Masculinity in The Lion King

The Lion King, one of the most successful animated films of all time, grossed almost a billion dollars in box office earnings when it opened in 1994, and the recently released remake is also crushing box office records. Some critics were right to call out sexism and racism in the original Lion King, and in this post, we analyze portrayals of gender in the remake. Did Disney learn its lesson?

The new Lion King still centers around the stories of men’s lives, epitomized by the visual exclusion of women from the “circle of life” (a father holding up his son). But the remake offers positive male relationships and a healthy message about masculinity. 

The new Lion King sticks closely to the original, keeping the same plot, songs, much of the same script, and even recreating shots from the original. But the male characters in the remake are more positive masculine role models than the original. Simba’s (Donald Glover) father, Mufasa (James Earl Jones), is a compassionate, caring, and selfless leader. He teaches his son that it is okay for even a King to be scared, and that a true leader “looks for what he can give,” not for what he can take. Mufasa also shows physical affection to his son, playing with him and cuddling him at various points throughout the movie. Scar (Chiwetel Ejiofor), Mufasa’s evil brother, is a stark representation of toxic masculinity. Scar is violent, selfish, disrespectful, vengeful, power hungry, and most of all, manipulative. His downfall sends a clear message about the ultimate cost of toxic masculinity.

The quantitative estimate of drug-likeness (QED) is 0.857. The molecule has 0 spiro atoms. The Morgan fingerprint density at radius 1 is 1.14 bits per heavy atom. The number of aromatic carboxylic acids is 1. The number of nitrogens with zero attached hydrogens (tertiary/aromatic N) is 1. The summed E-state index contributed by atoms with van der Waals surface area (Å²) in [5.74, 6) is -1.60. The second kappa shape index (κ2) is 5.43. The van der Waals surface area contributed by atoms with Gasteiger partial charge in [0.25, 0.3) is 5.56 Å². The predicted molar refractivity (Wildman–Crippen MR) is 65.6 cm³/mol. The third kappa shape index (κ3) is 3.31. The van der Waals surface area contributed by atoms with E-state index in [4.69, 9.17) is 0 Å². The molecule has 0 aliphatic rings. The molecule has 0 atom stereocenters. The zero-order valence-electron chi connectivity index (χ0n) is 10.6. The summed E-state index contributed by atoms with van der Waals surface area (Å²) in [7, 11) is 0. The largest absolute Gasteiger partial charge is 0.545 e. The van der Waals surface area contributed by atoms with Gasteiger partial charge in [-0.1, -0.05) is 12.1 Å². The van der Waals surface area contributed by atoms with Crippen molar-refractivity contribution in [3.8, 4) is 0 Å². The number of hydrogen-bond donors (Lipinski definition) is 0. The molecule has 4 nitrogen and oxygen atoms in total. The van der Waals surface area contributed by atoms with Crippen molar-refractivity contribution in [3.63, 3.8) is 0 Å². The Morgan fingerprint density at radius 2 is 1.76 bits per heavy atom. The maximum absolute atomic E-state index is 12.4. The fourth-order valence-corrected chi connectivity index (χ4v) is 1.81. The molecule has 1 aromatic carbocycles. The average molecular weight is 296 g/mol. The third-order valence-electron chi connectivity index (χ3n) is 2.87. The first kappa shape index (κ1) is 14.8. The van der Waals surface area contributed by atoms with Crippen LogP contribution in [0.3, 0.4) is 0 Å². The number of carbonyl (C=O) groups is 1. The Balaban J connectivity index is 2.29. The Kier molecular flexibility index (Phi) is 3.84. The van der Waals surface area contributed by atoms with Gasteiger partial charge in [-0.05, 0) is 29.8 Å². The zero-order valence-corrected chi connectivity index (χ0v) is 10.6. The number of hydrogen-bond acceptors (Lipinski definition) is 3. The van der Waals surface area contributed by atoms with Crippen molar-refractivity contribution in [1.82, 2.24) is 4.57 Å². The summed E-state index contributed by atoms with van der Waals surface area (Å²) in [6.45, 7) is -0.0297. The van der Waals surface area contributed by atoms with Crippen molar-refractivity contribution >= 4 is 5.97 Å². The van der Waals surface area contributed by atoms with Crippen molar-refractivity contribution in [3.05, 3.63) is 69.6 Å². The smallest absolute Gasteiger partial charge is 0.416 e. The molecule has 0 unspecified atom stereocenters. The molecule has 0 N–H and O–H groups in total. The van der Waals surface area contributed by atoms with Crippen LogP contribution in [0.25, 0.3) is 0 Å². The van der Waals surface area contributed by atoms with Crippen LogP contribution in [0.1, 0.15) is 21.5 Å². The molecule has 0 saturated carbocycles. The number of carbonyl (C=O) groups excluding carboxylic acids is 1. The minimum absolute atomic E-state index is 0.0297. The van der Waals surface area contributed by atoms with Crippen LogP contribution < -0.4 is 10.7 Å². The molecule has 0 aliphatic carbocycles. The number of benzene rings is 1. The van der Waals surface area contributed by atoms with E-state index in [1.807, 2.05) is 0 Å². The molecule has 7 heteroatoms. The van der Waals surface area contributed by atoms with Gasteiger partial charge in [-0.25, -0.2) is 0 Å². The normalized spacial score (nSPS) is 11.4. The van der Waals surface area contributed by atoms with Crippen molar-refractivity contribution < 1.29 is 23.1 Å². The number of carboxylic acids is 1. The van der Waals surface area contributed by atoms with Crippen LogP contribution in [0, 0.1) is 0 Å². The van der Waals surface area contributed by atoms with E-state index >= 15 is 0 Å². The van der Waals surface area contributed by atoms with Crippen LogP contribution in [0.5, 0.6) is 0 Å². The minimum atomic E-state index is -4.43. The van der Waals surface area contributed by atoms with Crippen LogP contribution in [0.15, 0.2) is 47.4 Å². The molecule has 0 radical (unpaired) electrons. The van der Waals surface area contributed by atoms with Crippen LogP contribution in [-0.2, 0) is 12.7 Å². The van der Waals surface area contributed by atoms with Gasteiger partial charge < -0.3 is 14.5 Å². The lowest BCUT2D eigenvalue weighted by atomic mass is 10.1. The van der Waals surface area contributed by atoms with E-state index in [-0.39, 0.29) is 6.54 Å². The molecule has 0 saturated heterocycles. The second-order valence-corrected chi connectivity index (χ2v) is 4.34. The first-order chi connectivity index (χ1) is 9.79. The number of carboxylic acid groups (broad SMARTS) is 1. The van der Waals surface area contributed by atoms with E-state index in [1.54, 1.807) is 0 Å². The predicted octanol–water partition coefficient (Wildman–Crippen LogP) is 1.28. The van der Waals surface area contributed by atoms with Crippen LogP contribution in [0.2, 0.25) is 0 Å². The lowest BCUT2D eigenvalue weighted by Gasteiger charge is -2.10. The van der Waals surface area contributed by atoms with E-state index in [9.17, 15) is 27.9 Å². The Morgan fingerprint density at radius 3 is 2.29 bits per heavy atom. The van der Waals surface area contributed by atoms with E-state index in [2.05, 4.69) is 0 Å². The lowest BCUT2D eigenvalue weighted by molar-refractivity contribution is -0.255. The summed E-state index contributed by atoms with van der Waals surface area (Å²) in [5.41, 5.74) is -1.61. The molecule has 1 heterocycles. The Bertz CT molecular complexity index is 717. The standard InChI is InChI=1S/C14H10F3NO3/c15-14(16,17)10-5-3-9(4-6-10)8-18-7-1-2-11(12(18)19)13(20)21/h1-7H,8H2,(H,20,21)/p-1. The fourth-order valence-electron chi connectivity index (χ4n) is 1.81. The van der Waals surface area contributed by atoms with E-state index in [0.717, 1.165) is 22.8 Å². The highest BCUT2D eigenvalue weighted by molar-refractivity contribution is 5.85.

The Lion King remake is still inherently flawed in its emphasis on male leadership. Although the remake provides more powerful female leaders — Sarabi (Alfre Woodard), Nala (Beyoncé), and Shenzi (Florence Kasumba)– they lack real power in both movies. For example, there is no zero consideration of the possibility that a female lion could rule, which is especially rich since real lion prides are matriarchal

The Lion King remake is a fun romp, but one that requires a discussion afterward if you view it with children. Which lion would you like to be– Mufasa or Scar– and why? Why does the “circle of life” only include men? Why is it that only male characters could be leaders? This movie is a great way to teach your kids about media literacy!